Case Presentation: A 71 year old woman with a history only significant for Lyme disease in 2005 presented with complaints of malaise and fatigue for two weeks. One week prior to admission, the patient was evaluated by her physician who prescribed a course of doxycycline, after recognizing the patient was bitten by a tick in the Catskills three months earlier. At a one-week follow-up visit, she was advised to go to the emergency room for increasing fatigue, developing jaundice, and worsening shortness of breath. The patient reported subjective fevers and orange-colored urine over the course of her two-week illness. She denied rashes or sick contacts. She drinks alcohol occasionally and has no reported tobacco use. In the Emergency Department, the patient was afebrile with stable vitals. Her examination was significant for jaundice, scleral icterus, and positive jugular venous pulsations to the ear at 90 degrees. Her abdomen was tender in the right upper quadrant, with prominent hepatosplenomegaly. Labs were notable for anemia (hemoglobin 6.5), reticulocytosis (3.7%), thrombocytopenia (48,000), haptoglobin <7, bandemia (17%;WBC 5.0), hyponatremia (126), direct hyperbilirubinemia (total 12.2, direct 9.2), elevated transaminases (AST/ALT 45/148), high alkaline phosphatase (182), elevated LDH (1062), and urine urobilinogen of 4.0. A CT with contrast showed an enlarged liver (19.6 cm) and spleen (15 cm) (Figure 1a). Microbiology thin smear results established Babesia microti parasitemia at 5% (Figure 1b), confirmed by PCR, after which the patient was treated with quinine and clindamycin. Her hospital course was complicated by bilateral cinchonism and acute respiratory distress syndrome, thought secondary to possible quinine toxicity and advanced babesiosis, respectively. She was transitioned to a seven day course of atovaquone and azithromycin and transferred to the MICU for increasing O2 requirements. There, the patient later recovered, lab values normalized, and blood analysis for parasitemia was undetectable after four days of treatment.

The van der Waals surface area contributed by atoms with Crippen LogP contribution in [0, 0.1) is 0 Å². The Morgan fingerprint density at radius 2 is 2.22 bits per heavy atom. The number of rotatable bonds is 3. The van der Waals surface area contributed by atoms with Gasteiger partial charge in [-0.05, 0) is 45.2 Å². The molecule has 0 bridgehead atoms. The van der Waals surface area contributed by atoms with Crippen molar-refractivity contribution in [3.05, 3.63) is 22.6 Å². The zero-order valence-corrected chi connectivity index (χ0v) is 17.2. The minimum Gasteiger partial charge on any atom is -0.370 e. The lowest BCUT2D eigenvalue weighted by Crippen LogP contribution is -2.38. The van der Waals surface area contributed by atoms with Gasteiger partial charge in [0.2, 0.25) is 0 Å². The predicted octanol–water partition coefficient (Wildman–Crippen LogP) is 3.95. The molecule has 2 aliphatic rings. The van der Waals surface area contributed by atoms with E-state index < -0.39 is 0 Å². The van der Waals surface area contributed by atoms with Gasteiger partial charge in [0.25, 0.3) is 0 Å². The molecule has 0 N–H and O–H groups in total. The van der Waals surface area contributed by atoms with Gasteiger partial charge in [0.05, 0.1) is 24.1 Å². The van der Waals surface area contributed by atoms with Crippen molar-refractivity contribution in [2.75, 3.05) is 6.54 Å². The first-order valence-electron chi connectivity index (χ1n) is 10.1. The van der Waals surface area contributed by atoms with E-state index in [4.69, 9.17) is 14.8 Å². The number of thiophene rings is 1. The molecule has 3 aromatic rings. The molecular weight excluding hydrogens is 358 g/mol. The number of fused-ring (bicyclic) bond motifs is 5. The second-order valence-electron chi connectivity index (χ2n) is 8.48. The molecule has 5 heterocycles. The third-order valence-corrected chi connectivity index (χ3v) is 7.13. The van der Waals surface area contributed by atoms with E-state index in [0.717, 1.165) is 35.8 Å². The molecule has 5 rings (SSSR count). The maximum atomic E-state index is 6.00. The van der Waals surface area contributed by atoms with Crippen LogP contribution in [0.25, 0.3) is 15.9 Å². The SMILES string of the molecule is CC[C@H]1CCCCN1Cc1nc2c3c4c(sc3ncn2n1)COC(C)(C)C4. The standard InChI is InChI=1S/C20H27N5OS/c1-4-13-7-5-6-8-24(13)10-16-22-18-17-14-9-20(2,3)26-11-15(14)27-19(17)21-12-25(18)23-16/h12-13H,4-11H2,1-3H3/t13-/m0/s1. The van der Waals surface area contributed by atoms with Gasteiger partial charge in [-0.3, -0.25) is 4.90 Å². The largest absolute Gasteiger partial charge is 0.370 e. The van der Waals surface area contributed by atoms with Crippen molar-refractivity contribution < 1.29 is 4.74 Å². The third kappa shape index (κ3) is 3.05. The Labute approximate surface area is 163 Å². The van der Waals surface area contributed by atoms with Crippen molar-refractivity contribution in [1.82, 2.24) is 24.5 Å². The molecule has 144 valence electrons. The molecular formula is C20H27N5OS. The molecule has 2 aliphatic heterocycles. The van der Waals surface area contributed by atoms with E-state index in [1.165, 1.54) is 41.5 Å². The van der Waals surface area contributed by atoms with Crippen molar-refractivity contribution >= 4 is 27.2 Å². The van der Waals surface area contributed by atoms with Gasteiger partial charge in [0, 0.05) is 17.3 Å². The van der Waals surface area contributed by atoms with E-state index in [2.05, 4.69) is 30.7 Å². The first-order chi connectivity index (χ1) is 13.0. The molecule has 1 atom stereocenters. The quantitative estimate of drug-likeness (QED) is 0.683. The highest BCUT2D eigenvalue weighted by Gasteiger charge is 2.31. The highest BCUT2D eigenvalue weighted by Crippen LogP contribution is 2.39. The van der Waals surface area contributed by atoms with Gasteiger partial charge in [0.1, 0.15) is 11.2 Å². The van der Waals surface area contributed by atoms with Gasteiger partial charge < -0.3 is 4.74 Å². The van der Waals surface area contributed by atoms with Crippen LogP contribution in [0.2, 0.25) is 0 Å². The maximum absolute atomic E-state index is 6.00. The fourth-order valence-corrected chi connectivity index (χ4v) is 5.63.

Discussion: Numerous individual case reports describing clinical outcomes associated with babesiosis aim to highlight epidemiological trends of this rare and debilitating tick-borne illness. Though the disease ranges in severity, often history and laboratory values steer the clinician toward the diagnosis. Classically, infection with Babesia microti causes a hemolytic anemia and resulting indirect hyperbilirubinemia. However, our patient’s presentation of profound direct hyperbilirubinemia, which resolved after initiation of antibabesial therapy, is unique. To date, only two case reports describe direct hyperbilirubinemia in adult babesiosis though levels are more modest (3.1; 4.2). Though the pathogenesis of direct hyperbilirubinemia in babesiosis is unclear, we suspect that in our patient it is of hepatobiliary origin, consistent with her striking hepatosplenomegaly. Furthermore, our patient’s extensive hemolysis may contribute to biliary sludging.
Conclusions: Hemolytic processes including tick-borne illnesses, when severe, have the potential to elevate both indirect and direct bilirubin. This case underscores the importance of carefully evaluating peripheral blood smears in any patient who presents with indirect or direct hyperbilirubinemia and suspected history of a tick bite.
To cite this abstract:Feig JL, Huynh D, Choi DC, Barna E. Ticking Time Bomb: A Case of Babesiosis in a Patient Presenting with Direct Hyperbilirubinemia. Abstract published at Hospital Medicine 2016, March 6-9, San Diego, Calif. Abstract 505. Journal of Hospital Medicine. 2016; 11 (suppl 1). https://www.shmabstracts.com/abstract/ticking-time-bomb-a-case-of-babesiosis-in-a-patient-presenting-with-direct-hyperbilirubinemia/. Accessed April 4, 2020.